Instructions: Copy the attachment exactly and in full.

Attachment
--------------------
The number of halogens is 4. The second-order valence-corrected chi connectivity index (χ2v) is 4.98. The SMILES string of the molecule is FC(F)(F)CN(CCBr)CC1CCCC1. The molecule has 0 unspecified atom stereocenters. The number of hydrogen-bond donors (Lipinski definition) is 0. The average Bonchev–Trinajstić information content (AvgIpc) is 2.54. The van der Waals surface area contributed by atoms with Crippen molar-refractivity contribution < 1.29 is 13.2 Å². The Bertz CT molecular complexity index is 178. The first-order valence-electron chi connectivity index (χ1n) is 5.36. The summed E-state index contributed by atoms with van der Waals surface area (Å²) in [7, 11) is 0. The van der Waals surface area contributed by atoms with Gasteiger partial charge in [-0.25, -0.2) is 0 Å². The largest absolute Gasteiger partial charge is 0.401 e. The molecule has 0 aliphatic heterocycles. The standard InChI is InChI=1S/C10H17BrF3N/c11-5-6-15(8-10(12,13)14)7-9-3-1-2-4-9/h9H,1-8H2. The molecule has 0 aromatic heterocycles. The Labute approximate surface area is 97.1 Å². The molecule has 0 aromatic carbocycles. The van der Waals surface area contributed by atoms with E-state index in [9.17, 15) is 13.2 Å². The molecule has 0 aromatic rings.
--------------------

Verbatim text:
The number of halogens is 4. The second-order valence-corrected chi connectivity index (χ2v) is 4.98. The SMILES string of the molecule is FC(F)(F)CN(CCBr)CC1CCCC1. The molecule has 0 unspecified atom stereocenters. The number of hydrogen-bond donors (Lipinski definition) is 0. The average Bonchev–Trinajstić information content (AvgIpc) is 2.54. The van der Waals surface area contributed by atoms with Crippen molar-refractivity contribution < 1.29 is 13.2 Å². The Bertz CT molecular complexity index is 178. The first-order valence-electron chi connectivity index (χ1n) is 5.36. The summed E-state index contributed by atoms with van der Waals surface area (Å²) in [7, 11) is 0. The van der Waals surface area contributed by atoms with Gasteiger partial charge in [-0.25, -0.2) is 0 Å². The largest absolute Gasteiger partial charge is 0.401 e. The molecule has 0 aliphatic heterocycles. The standard InChI is InChI=1S/C10H17BrF3N/c11-5-6-15(8-10(12,13)14)7-9-3-1-2-4-9/h9H,1-8H2. The molecule has 0 aromatic heterocycles. The Labute approximate surface area is 97.1 Å². The molecule has 0 aromatic carbocycles. The van der Waals surface area contributed by atoms with E-state index in [9.17, 15) is 13.2 Å². The molecule has 0 aromatic rings.